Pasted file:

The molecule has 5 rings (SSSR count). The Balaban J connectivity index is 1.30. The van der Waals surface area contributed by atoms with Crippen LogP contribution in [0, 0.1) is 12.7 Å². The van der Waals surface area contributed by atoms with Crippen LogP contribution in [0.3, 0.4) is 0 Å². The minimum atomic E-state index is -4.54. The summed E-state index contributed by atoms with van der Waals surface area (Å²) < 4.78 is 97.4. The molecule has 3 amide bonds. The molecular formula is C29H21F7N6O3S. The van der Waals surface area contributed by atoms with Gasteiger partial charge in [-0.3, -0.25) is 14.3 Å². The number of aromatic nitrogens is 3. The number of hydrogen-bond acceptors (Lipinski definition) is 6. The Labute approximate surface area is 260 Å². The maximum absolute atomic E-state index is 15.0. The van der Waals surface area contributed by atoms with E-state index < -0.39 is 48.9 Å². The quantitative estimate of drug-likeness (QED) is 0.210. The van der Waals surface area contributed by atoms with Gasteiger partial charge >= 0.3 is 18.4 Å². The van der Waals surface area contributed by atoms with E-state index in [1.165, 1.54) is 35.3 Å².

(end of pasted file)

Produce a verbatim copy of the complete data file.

The molecule has 5 rings (SSSR count). The Balaban J connectivity index is 1.30. The van der Waals surface area contributed by atoms with Crippen LogP contribution in [0, 0.1) is 12.7 Å². The van der Waals surface area contributed by atoms with Crippen LogP contribution in [0.3, 0.4) is 0 Å². The minimum atomic E-state index is -4.54. The summed E-state index contributed by atoms with van der Waals surface area (Å²) < 4.78 is 97.4. The molecule has 3 amide bonds. The molecular formula is C29H21F7N6O3S. The van der Waals surface area contributed by atoms with Gasteiger partial charge in [-0.3, -0.25) is 14.3 Å². The number of aromatic nitrogens is 3. The number of hydrogen-bond acceptors (Lipinski definition) is 6. The Labute approximate surface area is 260 Å². The maximum absolute atomic E-state index is 15.0. The van der Waals surface area contributed by atoms with E-state index < -0.39 is 48.9 Å². The quantitative estimate of drug-likeness (QED) is 0.210. The van der Waals surface area contributed by atoms with Gasteiger partial charge >= 0.3 is 18.4 Å². The van der Waals surface area contributed by atoms with E-state index in [1.165, 1.54) is 35.3 Å².